# Tests Concerning a Population Proportion

Posted by Beetle B. on Tue 18 July 2017

$$\newcommand{\Cov}{\mathrm{Cov}}$$ $$\newcommand{\Corr}{\mathrm{Corr}}$$ $$\newcommand{\Sample}{X_{1},\dots,X_{n}}$$

Let $$X$$ be the number of successes.

If $$n<<N$$, then $$X$$ is approximately binomial (i.e. approximating as if we are sampling with replacement). If $$n$$ is large, $$X$$ and $$\hat{p}=X/n$$ are approximately normal.

## Large Sample Tests

If $$np_{0}\ge10$$ and $$n(1-p_{0})\ge10$$:

$$H_{0}:p=p_{0}$$

Let the test statistic be:

\begin{equation*} z=\frac{\hat{p}-p_{0}}{\sqrt{\frac{p_{0}(1-p_{0})}{n}}} \end{equation*}
• $$H_{a}:p>p_{0}\implies z\ge z_{\alpha}$$
• $$H_{a}:p<p_{0}\implies z\le-z_{\alpha}$$
• $$H_{a}:p\ne p_{0}\implies z\ge z_{\alpha/2}$$ or $$z\le-z_{\alpha/2}$$

### $$\beta$$ and Sample Size Determination

When $$H_{0}$$ is true, $$Z$$ above is approximately standard normal. But what if $$p=p'\ne p_{0}$$? $$Z$$ is still approximately normal (linear in $$\hat{p}$$). But the mean is not 0 and $$\sigma\ne 1$$:

\begin{equation*} E(Z)=\frac{p'-p_{0}}{\sqrt{\frac{p_{0}(1-p_{0})}{n}}} \end{equation*}
\begin{equation*} V(Z)=\frac{p'(1-p')/n}{p_{0}(1-p_{0})/n} \end{equation*}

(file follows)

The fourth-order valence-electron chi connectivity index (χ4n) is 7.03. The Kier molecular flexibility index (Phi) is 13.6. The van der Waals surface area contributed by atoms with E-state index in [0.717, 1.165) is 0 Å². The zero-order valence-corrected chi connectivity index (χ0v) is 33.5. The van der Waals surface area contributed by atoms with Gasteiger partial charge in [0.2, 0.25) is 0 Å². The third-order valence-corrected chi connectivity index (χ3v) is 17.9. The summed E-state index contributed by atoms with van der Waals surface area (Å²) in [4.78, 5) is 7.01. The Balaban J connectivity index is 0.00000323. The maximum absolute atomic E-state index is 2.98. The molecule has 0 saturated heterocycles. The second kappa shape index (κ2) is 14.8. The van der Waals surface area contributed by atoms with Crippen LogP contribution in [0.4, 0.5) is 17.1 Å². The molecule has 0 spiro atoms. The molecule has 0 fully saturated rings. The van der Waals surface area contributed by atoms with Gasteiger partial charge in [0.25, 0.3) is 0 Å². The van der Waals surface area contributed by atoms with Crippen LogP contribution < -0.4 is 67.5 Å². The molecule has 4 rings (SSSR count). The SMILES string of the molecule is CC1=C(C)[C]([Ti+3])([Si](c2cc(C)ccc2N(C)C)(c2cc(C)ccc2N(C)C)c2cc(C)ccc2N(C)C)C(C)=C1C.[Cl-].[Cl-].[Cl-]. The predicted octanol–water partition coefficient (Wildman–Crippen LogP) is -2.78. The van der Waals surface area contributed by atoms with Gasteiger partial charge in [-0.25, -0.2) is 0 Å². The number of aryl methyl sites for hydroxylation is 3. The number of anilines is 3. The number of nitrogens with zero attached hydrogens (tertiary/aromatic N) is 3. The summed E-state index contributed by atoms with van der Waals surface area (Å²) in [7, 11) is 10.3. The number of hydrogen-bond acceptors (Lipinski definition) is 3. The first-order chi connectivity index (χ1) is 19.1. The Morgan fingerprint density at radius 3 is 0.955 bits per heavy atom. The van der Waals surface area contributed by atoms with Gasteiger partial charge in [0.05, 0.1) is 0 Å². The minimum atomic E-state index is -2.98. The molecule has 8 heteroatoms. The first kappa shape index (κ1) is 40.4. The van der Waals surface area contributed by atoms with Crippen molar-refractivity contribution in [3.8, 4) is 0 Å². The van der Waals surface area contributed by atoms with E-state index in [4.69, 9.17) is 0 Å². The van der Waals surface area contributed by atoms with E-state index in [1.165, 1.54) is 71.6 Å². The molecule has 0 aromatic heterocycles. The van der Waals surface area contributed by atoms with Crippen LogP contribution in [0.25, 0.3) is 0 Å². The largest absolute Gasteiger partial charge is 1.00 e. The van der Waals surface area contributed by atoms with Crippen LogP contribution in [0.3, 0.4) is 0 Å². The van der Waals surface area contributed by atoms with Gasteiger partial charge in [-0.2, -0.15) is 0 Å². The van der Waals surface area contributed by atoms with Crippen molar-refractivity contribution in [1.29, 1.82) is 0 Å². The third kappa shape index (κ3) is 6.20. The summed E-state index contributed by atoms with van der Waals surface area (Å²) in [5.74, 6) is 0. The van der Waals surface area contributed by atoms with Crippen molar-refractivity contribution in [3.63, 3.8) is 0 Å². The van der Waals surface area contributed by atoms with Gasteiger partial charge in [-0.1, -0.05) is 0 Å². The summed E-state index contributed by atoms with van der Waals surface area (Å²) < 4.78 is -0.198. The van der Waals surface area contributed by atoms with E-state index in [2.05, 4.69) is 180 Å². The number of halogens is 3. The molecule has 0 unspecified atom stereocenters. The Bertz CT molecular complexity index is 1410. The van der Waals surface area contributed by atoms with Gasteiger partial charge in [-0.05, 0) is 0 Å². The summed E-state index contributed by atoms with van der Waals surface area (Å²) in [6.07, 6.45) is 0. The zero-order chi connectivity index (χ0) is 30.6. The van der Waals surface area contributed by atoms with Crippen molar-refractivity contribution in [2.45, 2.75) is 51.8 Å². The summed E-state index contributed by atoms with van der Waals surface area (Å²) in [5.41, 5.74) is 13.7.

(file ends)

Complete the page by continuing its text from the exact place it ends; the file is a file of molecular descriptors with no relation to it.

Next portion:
Let:

\begin{equation*} A=\frac{p_{0}-p'}{\sqrt{\frac{p'(1-p')}{n}}},B_{\alpha}=\frac{z_{\alpha}\sqrt{p_{0}(1-p_{0})/n}}{\sqrt{p'(1-p')/n}} \end{equation*}

Then:

• $$H_{a}:p>p_{0},\beta(p')=\Phi(A+B_{\alpha})$$
• $$H_{a}:p<p_{0},\beta(p')=1-\Phi(A-B_{\alpha})$$
• $$H_{a}:p\ne p_{0},\beta(p')=\Phi(A+B_{\alpha/2})-\Phi(A-B_{\alpha/2})$$

The sample size $$n$$ for $$\beta(p')=\beta$$ (one-tailed):

\begin{equation*} n=\left[\frac{1}{p'-p_{0}}\left(z_{\alpha}\sqrt{p_{0}(1-p_{0})}+z_{\beta}\sqrt{p'(1-p')}\right)\right]^{2} \end{equation*}

For two tailed, replace $$\alpha$$ with $$\frac{1}{2}\alpha$$

## Small Sample Tests

When $$n$$ is small, use the Binomial Distribution directly. If $$H_{0}$$ is true, then $$p=p_{0}$$ and the pmf is $$\textrm{Bin}(n,p_{0})$$ The Type I error can be calculated directly.

If $$p=p'>p_{0}$$, then the pmf=$$\textrm{Bin}(n,p')$$ You can calculate the Type II error directly.